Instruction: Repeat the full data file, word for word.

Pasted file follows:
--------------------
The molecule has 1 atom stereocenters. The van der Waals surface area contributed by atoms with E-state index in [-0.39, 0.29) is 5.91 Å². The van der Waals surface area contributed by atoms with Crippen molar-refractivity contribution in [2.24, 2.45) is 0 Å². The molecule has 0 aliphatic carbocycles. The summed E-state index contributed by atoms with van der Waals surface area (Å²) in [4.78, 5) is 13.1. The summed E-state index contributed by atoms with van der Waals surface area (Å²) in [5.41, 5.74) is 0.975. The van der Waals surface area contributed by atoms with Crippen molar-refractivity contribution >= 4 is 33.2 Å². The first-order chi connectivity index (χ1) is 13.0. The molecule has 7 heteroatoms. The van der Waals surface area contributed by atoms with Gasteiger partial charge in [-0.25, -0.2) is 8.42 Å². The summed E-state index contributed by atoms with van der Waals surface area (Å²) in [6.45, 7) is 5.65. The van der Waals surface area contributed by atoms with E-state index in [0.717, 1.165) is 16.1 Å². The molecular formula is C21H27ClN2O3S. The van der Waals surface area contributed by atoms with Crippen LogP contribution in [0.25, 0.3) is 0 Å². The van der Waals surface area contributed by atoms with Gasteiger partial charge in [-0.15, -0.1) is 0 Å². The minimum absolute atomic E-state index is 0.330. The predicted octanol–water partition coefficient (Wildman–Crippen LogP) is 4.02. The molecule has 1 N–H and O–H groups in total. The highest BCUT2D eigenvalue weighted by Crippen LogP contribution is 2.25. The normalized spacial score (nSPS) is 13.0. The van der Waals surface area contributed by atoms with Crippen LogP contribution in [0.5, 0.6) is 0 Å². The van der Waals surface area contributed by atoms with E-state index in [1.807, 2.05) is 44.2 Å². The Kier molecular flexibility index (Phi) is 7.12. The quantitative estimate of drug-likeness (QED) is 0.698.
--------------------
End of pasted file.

The molecule has 1 atom stereocenters. The van der Waals surface area contributed by atoms with E-state index in [-0.39, 0.29) is 5.91 Å². The van der Waals surface area contributed by atoms with Crippen molar-refractivity contribution in [2.24, 2.45) is 0 Å². The molecule has 0 aliphatic carbocycles. The summed E-state index contributed by atoms with van der Waals surface area (Å²) in [4.78, 5) is 13.1. The summed E-state index contributed by atoms with van der Waals surface area (Å²) in [5.41, 5.74) is 0.975. The van der Waals surface area contributed by atoms with Crippen molar-refractivity contribution >= 4 is 33.2 Å². The first-order chi connectivity index (χ1) is 13.0. The molecule has 7 heteroatoms. The van der Waals surface area contributed by atoms with Gasteiger partial charge in [-0.25, -0.2) is 8.42 Å². The summed E-state index contributed by atoms with van der Waals surface area (Å²) in [6.45, 7) is 5.65. The van der Waals surface area contributed by atoms with E-state index in [0.717, 1.165) is 16.1 Å². The molecular formula is C21H27ClN2O3S. The van der Waals surface area contributed by atoms with Crippen LogP contribution in [0.25, 0.3) is 0 Å². The van der Waals surface area contributed by atoms with Gasteiger partial charge in [-0.15, -0.1) is 0 Å². The minimum absolute atomic E-state index is 0.330. The predicted octanol–water partition coefficient (Wildman–Crippen LogP) is 4.02. The molecule has 1 N–H and O–H groups in total. The highest BCUT2D eigenvalue weighted by Crippen LogP contribution is 2.25. The normalized spacial score (nSPS) is 13.0. The van der Waals surface area contributed by atoms with Crippen LogP contribution in [0.5, 0.6) is 0 Å². The van der Waals surface area contributed by atoms with E-state index in [1.807, 2.05) is 44.2 Å². The Kier molecular flexibility index (Phi) is 7.12. The quantitative estimate of drug-likeness (QED) is 0.698.